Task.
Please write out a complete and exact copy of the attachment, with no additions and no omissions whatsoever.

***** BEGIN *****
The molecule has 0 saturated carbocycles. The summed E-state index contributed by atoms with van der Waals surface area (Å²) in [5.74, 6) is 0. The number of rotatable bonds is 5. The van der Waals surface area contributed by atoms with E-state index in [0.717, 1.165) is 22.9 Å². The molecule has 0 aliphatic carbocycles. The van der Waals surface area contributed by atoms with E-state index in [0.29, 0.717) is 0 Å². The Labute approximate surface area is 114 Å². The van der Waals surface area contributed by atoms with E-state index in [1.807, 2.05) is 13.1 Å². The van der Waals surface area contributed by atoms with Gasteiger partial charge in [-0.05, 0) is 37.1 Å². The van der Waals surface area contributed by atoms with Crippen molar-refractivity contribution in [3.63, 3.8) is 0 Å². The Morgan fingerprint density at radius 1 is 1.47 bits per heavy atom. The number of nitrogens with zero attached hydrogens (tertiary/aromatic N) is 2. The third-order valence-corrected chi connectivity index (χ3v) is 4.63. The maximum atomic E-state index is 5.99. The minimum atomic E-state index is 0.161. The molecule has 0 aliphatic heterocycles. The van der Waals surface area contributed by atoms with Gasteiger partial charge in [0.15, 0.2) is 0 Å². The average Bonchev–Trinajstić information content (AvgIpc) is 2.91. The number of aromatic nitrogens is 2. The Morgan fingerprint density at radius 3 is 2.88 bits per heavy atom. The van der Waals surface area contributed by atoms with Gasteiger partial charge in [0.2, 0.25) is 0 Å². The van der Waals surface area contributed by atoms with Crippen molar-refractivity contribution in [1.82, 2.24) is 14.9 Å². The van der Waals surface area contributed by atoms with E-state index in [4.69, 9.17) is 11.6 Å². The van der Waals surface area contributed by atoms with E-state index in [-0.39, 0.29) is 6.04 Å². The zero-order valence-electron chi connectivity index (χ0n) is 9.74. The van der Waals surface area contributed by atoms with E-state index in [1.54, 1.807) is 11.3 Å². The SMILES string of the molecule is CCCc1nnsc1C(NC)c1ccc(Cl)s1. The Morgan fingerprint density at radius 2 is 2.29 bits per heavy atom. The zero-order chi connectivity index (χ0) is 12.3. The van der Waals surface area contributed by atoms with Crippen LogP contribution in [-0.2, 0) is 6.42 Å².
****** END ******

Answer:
The molecule has 0 saturated carbocycles. The summed E-state index contributed by atoms with van der Waals surface area (Å²) in [5.74, 6) is 0. The number of rotatable bonds is 5. The van der Waals surface area contributed by atoms with E-state index in [0.717, 1.165) is 22.9 Å². The molecule has 0 aliphatic carbocycles. The van der Waals surface area contributed by atoms with E-state index in [0.29, 0.717) is 0 Å². The Labute approximate surface area is 114 Å². The van der Waals surface area contributed by atoms with E-state index in [1.807, 2.05) is 13.1 Å². The van der Waals surface area contributed by atoms with Gasteiger partial charge in [-0.05, 0) is 37.1 Å². The van der Waals surface area contributed by atoms with Crippen molar-refractivity contribution in [3.63, 3.8) is 0 Å². The Morgan fingerprint density at radius 1 is 1.47 bits per heavy atom. The number of nitrogens with zero attached hydrogens (tertiary/aromatic N) is 2. The third-order valence-corrected chi connectivity index (χ3v) is 4.63. The maximum atomic E-state index is 5.99. The minimum atomic E-state index is 0.161. The molecule has 0 aliphatic heterocycles. The van der Waals surface area contributed by atoms with Gasteiger partial charge in [0.15, 0.2) is 0 Å². The average Bonchev–Trinajstić information content (AvgIpc) is 2.91. The number of aromatic nitrogens is 2. The Morgan fingerprint density at radius 3 is 2.88 bits per heavy atom. The van der Waals surface area contributed by atoms with Gasteiger partial charge in [0.2, 0.25) is 0 Å². The van der Waals surface area contributed by atoms with Crippen molar-refractivity contribution in [1.82, 2.24) is 14.9 Å². The van der Waals surface area contributed by atoms with E-state index in [4.69, 9.17) is 11.6 Å². The van der Waals surface area contributed by atoms with E-state index in [-0.39, 0.29) is 6.04 Å². The zero-order valence-electron chi connectivity index (χ0n) is 9.74. The van der Waals surface area contributed by atoms with E-state index in [1.54, 1.807) is 11.3 Å². The SMILES string of the molecule is CCCc1nnsc1C(NC)c1ccc(Cl)s1. The Morgan fingerprint density at radius 2 is 2.29 bits per heavy atom. The zero-order chi connectivity index (χ0) is 12.3. The van der Waals surface area contributed by atoms with Crippen LogP contribution in [-0.2, 0) is 6.42 Å².